Ingredients

Whiskey

To paraphrase an old song, “You say whiskey, and I say whiskey.” But not everyone spells it the same. The Irish and American version is spelled “whiskey,” while the Canadian and Scotch version is spelled “whisky.” Now that that’s out of the way, whiskey comes from the Gaelic translation for “water of life,” usqubaugh, and has been made in Ireland and Scotland for at least seven hundred years. Whatever the spelling or pronunciation, all whiskey is created by a fermentation process similar to that of beer, but with an extra step: distillation. Grain is cooked in water to make a “mash,” malt is added to produce sugar, yeast is then added to produce alcohol, and the alcohol is distilled from it. Whiskey is watered down to its appropriate proof, and the liquid is then aged in oak barrels.

American whiskey can be broken down into four types, which can be either straight or blended: bourbon, Tennessee whiskey, rye, and corn whiskey. Straight whiskey must be distilled from a mash of at least 51 percent of its base grain and diluted to no less than 80 proof. Blended whiskey combines at least two 100-proof whiskeys and other spirits. Bourbon, named for Bourbon County, Kentucky, is distilled from a mash of at least 51 percent corn stored in charred oak barrels. Tennessee whiskey is distilled just like bourbon but it filtered through sugar-maple charcoal before it is put into barrels. Rye must be distilled from at least 51 percent rye, often with a mix of corn and barley, but straight rye contains no other grains. Although rye was America’s first whiskey, it is rarely seen anymore. Recipes like the Manhattan call for rye, not bourbon, and it is worth it to experiment with this subtle liquor. Corn whiskey is distilled from 80 percent corn, and, to quote the aptly named American wit Irvin S. Cobb, “it has the power to snap [a man’s] suspenders and crack his glass eye right across.”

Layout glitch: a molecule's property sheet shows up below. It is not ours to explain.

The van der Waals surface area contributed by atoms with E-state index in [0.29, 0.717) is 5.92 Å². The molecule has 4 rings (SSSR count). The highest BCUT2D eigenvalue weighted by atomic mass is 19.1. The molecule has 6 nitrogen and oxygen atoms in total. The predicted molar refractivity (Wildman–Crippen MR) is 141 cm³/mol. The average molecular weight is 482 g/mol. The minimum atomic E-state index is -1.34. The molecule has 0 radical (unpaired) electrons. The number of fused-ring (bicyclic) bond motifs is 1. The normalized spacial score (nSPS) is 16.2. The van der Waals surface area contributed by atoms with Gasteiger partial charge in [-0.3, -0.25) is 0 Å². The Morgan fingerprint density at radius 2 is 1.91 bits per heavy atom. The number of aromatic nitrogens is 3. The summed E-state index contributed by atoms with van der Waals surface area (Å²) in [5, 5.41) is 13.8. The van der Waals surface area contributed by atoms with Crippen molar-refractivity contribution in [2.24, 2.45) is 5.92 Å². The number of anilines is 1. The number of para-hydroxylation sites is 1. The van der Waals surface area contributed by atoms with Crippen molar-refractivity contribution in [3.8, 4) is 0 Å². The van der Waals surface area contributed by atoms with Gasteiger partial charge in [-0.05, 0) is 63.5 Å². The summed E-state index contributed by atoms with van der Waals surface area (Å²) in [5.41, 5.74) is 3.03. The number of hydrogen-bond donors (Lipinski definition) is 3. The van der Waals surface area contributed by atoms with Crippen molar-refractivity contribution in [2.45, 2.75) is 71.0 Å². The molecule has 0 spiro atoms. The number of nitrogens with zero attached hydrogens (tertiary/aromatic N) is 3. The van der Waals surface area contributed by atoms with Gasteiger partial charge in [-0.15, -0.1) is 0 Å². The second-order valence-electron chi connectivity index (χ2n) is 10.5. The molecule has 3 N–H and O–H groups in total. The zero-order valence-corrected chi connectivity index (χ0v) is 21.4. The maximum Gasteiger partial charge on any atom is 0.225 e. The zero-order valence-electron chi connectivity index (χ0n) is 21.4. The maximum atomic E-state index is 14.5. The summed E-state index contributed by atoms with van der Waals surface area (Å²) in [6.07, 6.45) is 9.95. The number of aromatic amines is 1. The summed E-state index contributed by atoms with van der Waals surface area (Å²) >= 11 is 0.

Canadian whiskies are distilled from corn, rye, and barley. These blended whiskies are often generically, and mistakenly, called “rye.” Generally, lighter than American whiskey, they are aged for at least four years.

Irish whiskey is a hearty blended spirit made with grain and barley malt whiskeys. Said to have been invented by St. Patrick in the fifth century, Irish whiskey is strong, usually 86 proof, but not as smoky as Scotch whisky. This is because the malt in Irish whiskey is dried in coal-fired kilns, where it does not come in contact with the smoke. Irish whiskey can only be produced in Ireland.

Scotch whisky is blended similarly to Irish whiskey, but the native barley is dried over open peat fires, producing its characteristic smoky flavor. A single-malt whisky is not blended and is entirely produced at a single distillery. There are roughly a hundred of these distinct distilleries in Scotland. Scotch whisky can only be produced in Scotland. This may seem obvious, but several spurious brands distilled elsewhere have included “Scotch” in their names.

from Quirk Books: www.quirkbooks.com